the next generation to appreciate what’s out there, and to own it, love it and want to protect it,” said Lucy Quimby, president of the Bangor Land Trust. HOW TO ENGAGE KIDS IN THE OUTDOORS Capturing a child’s attention and holding it can be a difficult task, no matter what the setting. So over the years, land trusts have experimented to learn what outdoor activities young people enjoy and what causes them to lose interest. Tree identification, for instance, is a topic that draws people of all ages, the Bangor Land Trust has discovered. So each year, at the height of fall foliage season, they organize a tree identification walk at one of their preserves. And like all of their other programs, the event is free and family friendly. “Whatever you’re doing with kids, you have to let them explore it with all of their senses as much as possible,” Allen said. “If you have them sitting in a chair and listening to talk about land conservation, they’re going to check out.” To that end, BHHT recently worked with the town of Penobscot to open an outdoor classroom at Pierce Pond Fishway, a location where students can watch thousands of alewives run in and out of the pond each spring and fall. This learning space features large stone tables, crushed gravel trails along the water and interpretive signs about why alewives are culturally, ecologically and economically important to the region. “It’s a place where the kids can go and move around and get wet and pick up fish,” Allen said. “They love it. They leave so excited about what they did. It really makes a lasting impression.” Another success story can be found in Harpswell Heritage Land Trust’s Nature Day Camp, which celebrated its 20th anniversary this summer. Initially, the camp was held for just one week every summer, but it has grown so much in popularity that the land trust extended it slowly. This past summer, they offered five weeks of camp. The model of the camp is unique in that it’s held at a different location each day. Taking full advantage of their many preserves, Harpswell Heritage Land Trust hopscotches among them, offering the campers new sights and experiences every day. They also mix up the activities.

Duncan Anderson of Brunswick holds up a bug net while participating in the Harpswell Heritage Land Trust program.

Molly Baker and her grandfather Jack Deislinger search the ocean for creatures during a Harpswell Heritage Land Trust program. BANGOR METRO / 31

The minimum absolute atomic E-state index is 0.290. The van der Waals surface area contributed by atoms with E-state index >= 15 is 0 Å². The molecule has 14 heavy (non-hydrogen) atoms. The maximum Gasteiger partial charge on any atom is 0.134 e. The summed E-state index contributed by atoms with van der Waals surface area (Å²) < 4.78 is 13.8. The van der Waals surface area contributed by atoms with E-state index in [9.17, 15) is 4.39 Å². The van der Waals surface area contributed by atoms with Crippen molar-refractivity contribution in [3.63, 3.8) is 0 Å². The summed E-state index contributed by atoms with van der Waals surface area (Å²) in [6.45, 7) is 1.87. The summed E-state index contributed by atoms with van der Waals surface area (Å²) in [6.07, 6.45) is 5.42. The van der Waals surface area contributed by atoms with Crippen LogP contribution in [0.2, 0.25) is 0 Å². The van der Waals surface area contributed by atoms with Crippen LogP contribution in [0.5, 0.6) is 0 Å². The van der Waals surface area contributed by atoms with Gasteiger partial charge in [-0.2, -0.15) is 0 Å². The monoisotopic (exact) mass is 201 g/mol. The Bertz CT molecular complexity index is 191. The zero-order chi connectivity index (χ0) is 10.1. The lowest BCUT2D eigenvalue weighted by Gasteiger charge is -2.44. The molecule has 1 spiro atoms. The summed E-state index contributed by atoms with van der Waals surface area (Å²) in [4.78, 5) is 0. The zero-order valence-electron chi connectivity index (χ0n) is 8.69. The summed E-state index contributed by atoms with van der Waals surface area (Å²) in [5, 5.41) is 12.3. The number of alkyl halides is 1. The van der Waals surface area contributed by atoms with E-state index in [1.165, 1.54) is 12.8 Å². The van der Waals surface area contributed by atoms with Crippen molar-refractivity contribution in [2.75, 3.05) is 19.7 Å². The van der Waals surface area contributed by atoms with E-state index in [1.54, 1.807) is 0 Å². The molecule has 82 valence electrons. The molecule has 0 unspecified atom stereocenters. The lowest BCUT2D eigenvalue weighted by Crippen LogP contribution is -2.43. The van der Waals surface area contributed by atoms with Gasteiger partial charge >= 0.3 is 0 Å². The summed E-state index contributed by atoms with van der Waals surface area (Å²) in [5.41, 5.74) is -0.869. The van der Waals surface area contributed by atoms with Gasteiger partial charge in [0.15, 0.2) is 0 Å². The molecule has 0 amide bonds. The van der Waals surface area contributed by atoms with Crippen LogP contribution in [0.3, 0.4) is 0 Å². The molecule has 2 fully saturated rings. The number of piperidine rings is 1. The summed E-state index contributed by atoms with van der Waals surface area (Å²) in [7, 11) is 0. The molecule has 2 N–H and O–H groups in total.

“We’re poking around in tide pools or exploring mud flats or in the forest playing games,” McLeod said. “It’s really fun, and it engages the kids.” Sometimes the best ideas for children’s programming come from the children or teens themselves. A few years ago, Emma Levy, then a senior at Mount Ararat High School, created a Junior Ranger Activity Book for the town of Harpswell as her senior capstone project. The 68-page book introduces young people to 10 trails, parks and preserves in Harpswell, while pointing out things in nature that children might find interesting. The book, for a $5 suggested donation, can be picked up at the Harpswell Heritage Land Trust office or ordered online. And after a child visits all the properties and completes most of the activities, they can bring it back to the office to receive a certificate and prize. Last year, McLeod started using the activity book to guide outdoor programming at Harpswell Community School. Through32 / BANGOR METRO November 2018

out the year, the third grade went on nine field trips based on the book, completing activities and writing prompts for each site. “One of the teachers said something along the lines of, ‘They’re learning and they don’t even realize it,’” McLeod said. To teachers, land trusts and other organizations looking to expand their outdoor education, McLeod suggests working together as much as possible. This enables you to pool resources and have a broader reach for first-time programs. And start small. For example, the Brewer Land Trust, established in 2009, is working to install tree identification signs in Brewer’s Sherwood Forest Park, an 11-acre park that is open to the public and used for an outdoor classroom for the nearby Brewer Community School. And the land trust recently held its second annual Brewer Land Trust Day on the Brewer Riverwalk, where they set up activities for kids including rock painting, bubble-making, sidewalk chalk drawing and biking.

“Brewer Land Trust is a fairly new organization with a small active group,” Linda Johns, city of Brewer planning director, said. “However, we have lots of ideas.” Looking forward, the Brewer Land Trust aims to open more trails in their community and offer public events, such as guided hikes and outdoor art workshops. And while they plan to cater to all ages, they’re especially focused on reaching children in their community. This is crucial, because each land trust in Maine has a limited reach. “We can only do so much in our little pocket of Maine,” Allen said. “But to know these land trusts across the country are offering these programming and giving these opportunities to connect to nature is so vital and important, not just to our future health as an environment but as people. We’re healthier people when we get to connect with nature, both physically and mentally. It’s great to see more and more organizations focusing on that.” 


Grace Montana, a junior counselor at Harpswell Heritage Land Trust Nature Day Camp, gets comfortable while searching through seaweed with camper Estella Wigg. BANGOR METRO / 33



Special thanks to our adorable dog models and product testers, (at left) Hero and (below) Beau.